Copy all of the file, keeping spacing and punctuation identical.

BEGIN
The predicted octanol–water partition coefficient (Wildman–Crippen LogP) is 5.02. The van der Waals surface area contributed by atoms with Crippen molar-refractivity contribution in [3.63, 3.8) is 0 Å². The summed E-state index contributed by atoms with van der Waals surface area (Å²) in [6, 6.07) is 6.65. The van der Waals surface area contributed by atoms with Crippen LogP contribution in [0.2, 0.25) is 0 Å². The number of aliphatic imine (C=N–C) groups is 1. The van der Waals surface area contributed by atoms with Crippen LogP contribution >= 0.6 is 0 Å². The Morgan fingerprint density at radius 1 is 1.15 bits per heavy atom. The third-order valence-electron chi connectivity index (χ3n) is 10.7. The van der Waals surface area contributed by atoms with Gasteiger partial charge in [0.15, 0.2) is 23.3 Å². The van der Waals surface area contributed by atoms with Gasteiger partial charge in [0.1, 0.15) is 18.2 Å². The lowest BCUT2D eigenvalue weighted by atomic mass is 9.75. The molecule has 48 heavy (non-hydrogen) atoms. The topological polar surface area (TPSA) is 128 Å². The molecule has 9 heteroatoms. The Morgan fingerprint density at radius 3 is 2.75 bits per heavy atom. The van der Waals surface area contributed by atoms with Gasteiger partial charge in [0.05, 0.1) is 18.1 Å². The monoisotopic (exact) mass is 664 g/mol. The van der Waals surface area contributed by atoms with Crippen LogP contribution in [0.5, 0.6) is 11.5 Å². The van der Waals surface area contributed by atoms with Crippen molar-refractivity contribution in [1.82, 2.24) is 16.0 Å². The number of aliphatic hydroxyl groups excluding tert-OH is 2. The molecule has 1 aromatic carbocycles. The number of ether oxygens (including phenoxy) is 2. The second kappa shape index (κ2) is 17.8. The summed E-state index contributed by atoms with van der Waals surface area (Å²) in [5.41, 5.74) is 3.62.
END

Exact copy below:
The predicted octanol–water partition coefficient (Wildman–Crippen LogP) is 5.02. The van der Waals surface area contributed by atoms with Crippen molar-refractivity contribution in [3.63, 3.8) is 0 Å². The summed E-state index contributed by atoms with van der Waals surface area (Å²) in [6, 6.07) is 6.65. The van der Waals surface area contributed by atoms with Crippen LogP contribution in [0.2, 0.25) is 0 Å². The number of aliphatic imine (C=N–C) groups is 1. The van der Waals surface area contributed by atoms with Crippen LogP contribution >= 0.6 is 0 Å². The Morgan fingerprint density at radius 1 is 1.15 bits per heavy atom. The third-order valence-electron chi connectivity index (χ3n) is 10.7. The van der Waals surface area contributed by atoms with Gasteiger partial charge in [0.15, 0.2) is 23.3 Å². The van der Waals surface area contributed by atoms with Gasteiger partial charge in [0.1, 0.15) is 18.2 Å². The lowest BCUT2D eigenvalue weighted by atomic mass is 9.75. The molecule has 48 heavy (non-hydrogen) atoms. The topological polar surface area (TPSA) is 128 Å². The molecule has 9 heteroatoms. The Morgan fingerprint density at radius 3 is 2.75 bits per heavy atom. The van der Waals surface area contributed by atoms with Gasteiger partial charge in [0.05, 0.1) is 18.1 Å². The monoisotopic (exact) mass is 664 g/mol. The van der Waals surface area contributed by atoms with Crippen LogP contribution in [0.5, 0.6) is 11.5 Å². The van der Waals surface area contributed by atoms with Crippen molar-refractivity contribution in [1.82, 2.24) is 16.0 Å². The number of aliphatic hydroxyl groups excluding tert-OH is 2. The molecule has 1 aromatic carbocycles. The number of ether oxygens (including phenoxy) is 2. The second kappa shape index (κ2) is 17.8. The summed E-state index contributed by atoms with van der Waals surface area (Å²) in [5.41, 5.74) is 3.62.